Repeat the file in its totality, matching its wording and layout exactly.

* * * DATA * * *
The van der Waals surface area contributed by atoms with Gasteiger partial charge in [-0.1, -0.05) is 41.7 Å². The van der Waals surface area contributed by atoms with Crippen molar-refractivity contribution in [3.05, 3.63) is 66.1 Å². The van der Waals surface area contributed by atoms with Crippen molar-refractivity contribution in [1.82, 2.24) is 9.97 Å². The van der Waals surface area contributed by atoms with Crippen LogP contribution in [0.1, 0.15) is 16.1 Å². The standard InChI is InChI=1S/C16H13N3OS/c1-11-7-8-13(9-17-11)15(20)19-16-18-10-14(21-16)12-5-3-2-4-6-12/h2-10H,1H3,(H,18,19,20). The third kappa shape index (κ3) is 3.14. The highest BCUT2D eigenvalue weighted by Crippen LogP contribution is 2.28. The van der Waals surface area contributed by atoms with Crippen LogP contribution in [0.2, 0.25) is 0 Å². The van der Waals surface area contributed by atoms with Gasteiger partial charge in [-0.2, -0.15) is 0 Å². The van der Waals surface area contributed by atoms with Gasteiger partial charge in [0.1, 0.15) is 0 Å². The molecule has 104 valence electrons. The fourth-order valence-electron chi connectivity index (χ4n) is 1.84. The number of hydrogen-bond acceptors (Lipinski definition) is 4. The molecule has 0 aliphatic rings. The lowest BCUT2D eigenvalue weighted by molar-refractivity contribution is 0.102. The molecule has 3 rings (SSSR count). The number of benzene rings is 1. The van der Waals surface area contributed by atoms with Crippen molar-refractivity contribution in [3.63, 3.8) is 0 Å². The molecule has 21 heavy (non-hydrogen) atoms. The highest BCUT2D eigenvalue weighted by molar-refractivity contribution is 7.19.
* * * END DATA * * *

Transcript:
The van der Waals surface area contributed by atoms with Gasteiger partial charge in [-0.1, -0.05) is 41.7 Å². The van der Waals surface area contributed by atoms with Crippen molar-refractivity contribution in [3.05, 3.63) is 66.1 Å². The van der Waals surface area contributed by atoms with Crippen molar-refractivity contribution in [1.82, 2.24) is 9.97 Å². The van der Waals surface area contributed by atoms with Crippen LogP contribution in [0.1, 0.15) is 16.1 Å². The standard InChI is InChI=1S/C16H13N3OS/c1-11-7-8-13(9-17-11)15(20)19-16-18-10-14(21-16)12-5-3-2-4-6-12/h2-10H,1H3,(H,18,19,20). The third kappa shape index (κ3) is 3.14. The highest BCUT2D eigenvalue weighted by Crippen LogP contribution is 2.28. The van der Waals surface area contributed by atoms with Crippen LogP contribution in [0.2, 0.25) is 0 Å². The van der Waals surface area contributed by atoms with Gasteiger partial charge in [-0.2, -0.15) is 0 Å². The van der Waals surface area contributed by atoms with Gasteiger partial charge in [0.1, 0.15) is 0 Å². The molecule has 104 valence electrons. The fourth-order valence-electron chi connectivity index (χ4n) is 1.84. The number of hydrogen-bond acceptors (Lipinski definition) is 4. The molecule has 0 aliphatic rings. The lowest BCUT2D eigenvalue weighted by molar-refractivity contribution is 0.102. The molecule has 3 rings (SSSR count). The number of benzene rings is 1. The van der Waals surface area contributed by atoms with Crippen molar-refractivity contribution in [3.63, 3.8) is 0 Å². The molecule has 21 heavy (non-hydrogen) atoms. The highest BCUT2D eigenvalue weighted by molar-refractivity contribution is 7.19.